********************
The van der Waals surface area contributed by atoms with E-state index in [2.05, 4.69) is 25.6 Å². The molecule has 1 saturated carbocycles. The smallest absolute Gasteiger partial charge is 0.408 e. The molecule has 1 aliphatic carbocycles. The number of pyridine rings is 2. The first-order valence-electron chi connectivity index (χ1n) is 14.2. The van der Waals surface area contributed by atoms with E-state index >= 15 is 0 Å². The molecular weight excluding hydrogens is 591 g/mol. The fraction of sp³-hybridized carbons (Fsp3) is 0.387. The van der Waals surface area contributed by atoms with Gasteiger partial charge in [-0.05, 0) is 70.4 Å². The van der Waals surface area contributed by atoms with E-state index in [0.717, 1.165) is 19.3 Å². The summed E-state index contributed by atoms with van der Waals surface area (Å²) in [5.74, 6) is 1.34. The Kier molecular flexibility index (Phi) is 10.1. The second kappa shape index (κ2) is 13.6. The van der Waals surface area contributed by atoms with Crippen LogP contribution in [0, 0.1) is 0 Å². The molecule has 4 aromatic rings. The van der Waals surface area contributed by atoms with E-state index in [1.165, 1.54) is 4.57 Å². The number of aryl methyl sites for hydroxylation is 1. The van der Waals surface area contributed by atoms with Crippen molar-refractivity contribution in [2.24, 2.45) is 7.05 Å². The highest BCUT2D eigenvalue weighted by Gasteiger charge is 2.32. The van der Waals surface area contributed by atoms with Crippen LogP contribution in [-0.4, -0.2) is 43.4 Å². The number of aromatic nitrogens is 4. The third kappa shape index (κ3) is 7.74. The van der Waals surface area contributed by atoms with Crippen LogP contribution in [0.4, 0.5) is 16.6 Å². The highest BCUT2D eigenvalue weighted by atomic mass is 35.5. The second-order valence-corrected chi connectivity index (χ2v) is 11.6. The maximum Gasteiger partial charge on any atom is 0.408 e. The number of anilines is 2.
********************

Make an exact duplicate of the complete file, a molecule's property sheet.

The van der Waals surface area contributed by atoms with E-state index in [2.05, 4.69) is 25.6 Å². The molecule has 1 saturated carbocycles. The smallest absolute Gasteiger partial charge is 0.408 e. The molecule has 1 aliphatic carbocycles. The number of pyridine rings is 2. The first-order valence-electron chi connectivity index (χ1n) is 14.2. The van der Waals surface area contributed by atoms with E-state index >= 15 is 0 Å². The molecular weight excluding hydrogens is 591 g/mol. The fraction of sp³-hybridized carbons (Fsp3) is 0.387. The van der Waals surface area contributed by atoms with Gasteiger partial charge in [-0.05, 0) is 70.4 Å². The van der Waals surface area contributed by atoms with E-state index in [0.717, 1.165) is 19.3 Å². The summed E-state index contributed by atoms with van der Waals surface area (Å²) in [5.74, 6) is 1.34. The Kier molecular flexibility index (Phi) is 10.1. The second kappa shape index (κ2) is 13.6. The van der Waals surface area contributed by atoms with Crippen LogP contribution in [0, 0.1) is 0 Å². The molecule has 4 aromatic rings. The van der Waals surface area contributed by atoms with E-state index in [1.165, 1.54) is 4.57 Å². The number of aryl methyl sites for hydroxylation is 1. The van der Waals surface area contributed by atoms with Crippen molar-refractivity contribution in [2.24, 2.45) is 7.05 Å². The highest BCUT2D eigenvalue weighted by Gasteiger charge is 2.32. The van der Waals surface area contributed by atoms with Crippen LogP contribution in [-0.4, -0.2) is 43.4 Å². The number of aromatic nitrogens is 4. The third kappa shape index (κ3) is 7.74. The van der Waals surface area contributed by atoms with Crippen LogP contribution in [0.4, 0.5) is 16.6 Å². The highest BCUT2D eigenvalue weighted by atomic mass is 35.5. The second-order valence-corrected chi connectivity index (χ2v) is 11.6. The maximum Gasteiger partial charge on any atom is 0.408 e. The number of anilines is 2.